Attention, Perception, & Psychophysics
Spatial working memory can maintain representations from vision, hearing, and touch, representations referred to here as spatial images. The present experiment addressed whether spatial images from vision and hearing that are simultaneously present within working memory retain modality-specific tags or are amodal. Observers were presented with short sequences of targets varying in angular direction, with the targets in a given sequence being all auditory, all visual, or a sequential mixture of the two. On two thirds of the trials, one of the locations was repeated, and observers had to respond as quickly as possible when detecting this repetition. Ancillary detection and localization tasks confirmed that the visual and auditory targets were perceptually comparable. Response latencies in the working memory task showed small but reliable costs in performance on trials involving a sequential mixture of auditory and visual targets, as compared with trials of pure vision or pure audition. These deficits were statistically reliable only for trials on which the modalities of the matching location switched from the penultimate to the final target in the sequence, indicating a switching cost. The switching cost for the pair in immediate succession means that the spatial images representing the target locations retain features of the visual or auditory representations from which they were derived. However, there was no reliable evidence of a performance cost for mixed modalities in the matching pair when the second of the two did not immediately follow the first, suggesting that more enduring spatial images in working memory may be amodal.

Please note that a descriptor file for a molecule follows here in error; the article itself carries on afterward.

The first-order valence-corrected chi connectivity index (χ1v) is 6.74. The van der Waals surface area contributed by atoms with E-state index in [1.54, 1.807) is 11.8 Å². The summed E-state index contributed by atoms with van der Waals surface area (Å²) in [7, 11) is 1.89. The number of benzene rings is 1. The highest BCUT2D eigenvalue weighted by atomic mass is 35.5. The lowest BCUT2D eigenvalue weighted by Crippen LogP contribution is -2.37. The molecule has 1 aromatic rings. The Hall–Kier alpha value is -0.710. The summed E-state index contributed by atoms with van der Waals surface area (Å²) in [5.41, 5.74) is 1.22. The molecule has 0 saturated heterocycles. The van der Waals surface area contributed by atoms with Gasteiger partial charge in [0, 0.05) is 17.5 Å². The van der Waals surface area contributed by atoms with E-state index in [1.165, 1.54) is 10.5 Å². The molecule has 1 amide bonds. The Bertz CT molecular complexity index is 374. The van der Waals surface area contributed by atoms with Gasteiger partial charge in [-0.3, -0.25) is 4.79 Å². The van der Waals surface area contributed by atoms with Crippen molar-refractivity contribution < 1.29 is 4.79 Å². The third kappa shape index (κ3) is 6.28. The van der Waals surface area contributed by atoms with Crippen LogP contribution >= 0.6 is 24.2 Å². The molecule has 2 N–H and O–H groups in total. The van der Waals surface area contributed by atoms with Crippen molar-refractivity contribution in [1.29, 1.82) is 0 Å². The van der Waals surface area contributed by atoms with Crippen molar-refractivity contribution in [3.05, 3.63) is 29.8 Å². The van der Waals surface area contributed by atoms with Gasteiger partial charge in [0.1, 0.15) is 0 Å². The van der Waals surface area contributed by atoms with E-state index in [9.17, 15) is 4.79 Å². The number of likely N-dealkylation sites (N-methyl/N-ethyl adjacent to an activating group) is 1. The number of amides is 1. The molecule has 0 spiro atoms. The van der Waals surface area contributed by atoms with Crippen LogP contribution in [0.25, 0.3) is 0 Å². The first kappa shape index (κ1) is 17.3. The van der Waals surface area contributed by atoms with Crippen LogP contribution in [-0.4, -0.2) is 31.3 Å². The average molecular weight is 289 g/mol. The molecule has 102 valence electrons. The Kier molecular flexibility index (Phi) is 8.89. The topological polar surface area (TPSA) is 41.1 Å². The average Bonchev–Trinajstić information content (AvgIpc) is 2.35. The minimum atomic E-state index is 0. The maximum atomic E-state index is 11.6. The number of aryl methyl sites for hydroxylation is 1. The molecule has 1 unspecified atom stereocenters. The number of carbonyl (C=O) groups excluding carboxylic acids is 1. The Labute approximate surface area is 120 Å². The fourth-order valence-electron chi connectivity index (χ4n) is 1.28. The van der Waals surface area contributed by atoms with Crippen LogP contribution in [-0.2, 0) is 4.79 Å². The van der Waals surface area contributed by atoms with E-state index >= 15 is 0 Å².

Loomis, Jack M.; Klatzky, Roberta L.; McHugh, Brendan; and Giudice, Nicholas A., "Spatial working memory for locations specified by vision and audition: Testing the amodality hypothesis" (2012). Spatial Informatics Faculty Scholarship. 8.
Loomis, J. M., Klatzky, R. L., McHugh, B., & Giudice, N. A. (2012). Spatial working memory for locations specified by vision and audition: Testing the amodality hypothesis. Attention, Perception, & Psychophysics. 74(6), 1260-1267.
© Psychonomic Society, Inc. 2012